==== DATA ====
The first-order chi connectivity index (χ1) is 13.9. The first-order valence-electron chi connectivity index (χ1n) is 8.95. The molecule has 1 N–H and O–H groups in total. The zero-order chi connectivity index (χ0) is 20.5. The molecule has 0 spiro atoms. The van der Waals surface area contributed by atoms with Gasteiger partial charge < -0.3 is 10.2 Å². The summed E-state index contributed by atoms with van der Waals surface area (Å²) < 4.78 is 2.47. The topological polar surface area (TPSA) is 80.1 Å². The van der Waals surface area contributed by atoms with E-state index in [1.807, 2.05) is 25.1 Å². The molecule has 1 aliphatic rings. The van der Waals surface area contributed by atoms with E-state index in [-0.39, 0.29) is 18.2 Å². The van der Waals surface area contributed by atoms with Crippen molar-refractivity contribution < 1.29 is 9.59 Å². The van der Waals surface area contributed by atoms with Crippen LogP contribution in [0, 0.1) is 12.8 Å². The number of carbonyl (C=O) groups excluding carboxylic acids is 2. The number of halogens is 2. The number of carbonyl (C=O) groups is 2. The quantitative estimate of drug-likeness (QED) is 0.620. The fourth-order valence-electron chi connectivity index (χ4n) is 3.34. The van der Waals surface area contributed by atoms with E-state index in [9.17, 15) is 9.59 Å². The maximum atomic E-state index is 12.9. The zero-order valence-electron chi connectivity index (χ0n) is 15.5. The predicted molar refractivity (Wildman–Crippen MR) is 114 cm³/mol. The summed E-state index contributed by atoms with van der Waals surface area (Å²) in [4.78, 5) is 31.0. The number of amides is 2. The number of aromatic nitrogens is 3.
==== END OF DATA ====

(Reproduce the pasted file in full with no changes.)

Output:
The first-order chi connectivity index (χ1) is 13.9. The first-order valence-electron chi connectivity index (χ1n) is 8.95. The molecule has 1 N–H and O–H groups in total. The zero-order chi connectivity index (χ0) is 20.5. The molecule has 0 spiro atoms. The van der Waals surface area contributed by atoms with Gasteiger partial charge < -0.3 is 10.2 Å². The summed E-state index contributed by atoms with van der Waals surface area (Å²) < 4.78 is 2.47. The topological polar surface area (TPSA) is 80.1 Å². The van der Waals surface area contributed by atoms with E-state index in [1.807, 2.05) is 25.1 Å². The molecule has 1 aliphatic rings. The van der Waals surface area contributed by atoms with E-state index in [-0.39, 0.29) is 18.2 Å². The van der Waals surface area contributed by atoms with Crippen molar-refractivity contribution < 1.29 is 9.59 Å². The van der Waals surface area contributed by atoms with Crippen LogP contribution in [0, 0.1) is 12.8 Å². The number of carbonyl (C=O) groups excluding carboxylic acids is 2. The number of halogens is 2. The number of carbonyl (C=O) groups is 2. The quantitative estimate of drug-likeness (QED) is 0.620. The fourth-order valence-electron chi connectivity index (χ4n) is 3.34. The van der Waals surface area contributed by atoms with E-state index in [9.17, 15) is 9.59 Å². The maximum atomic E-state index is 12.9. The zero-order valence-electron chi connectivity index (χ0n) is 15.5. The predicted molar refractivity (Wildman–Crippen MR) is 114 cm³/mol. The summed E-state index contributed by atoms with van der Waals surface area (Å²) in [4.78, 5) is 31.0. The number of amides is 2. The number of aromatic nitrogens is 3.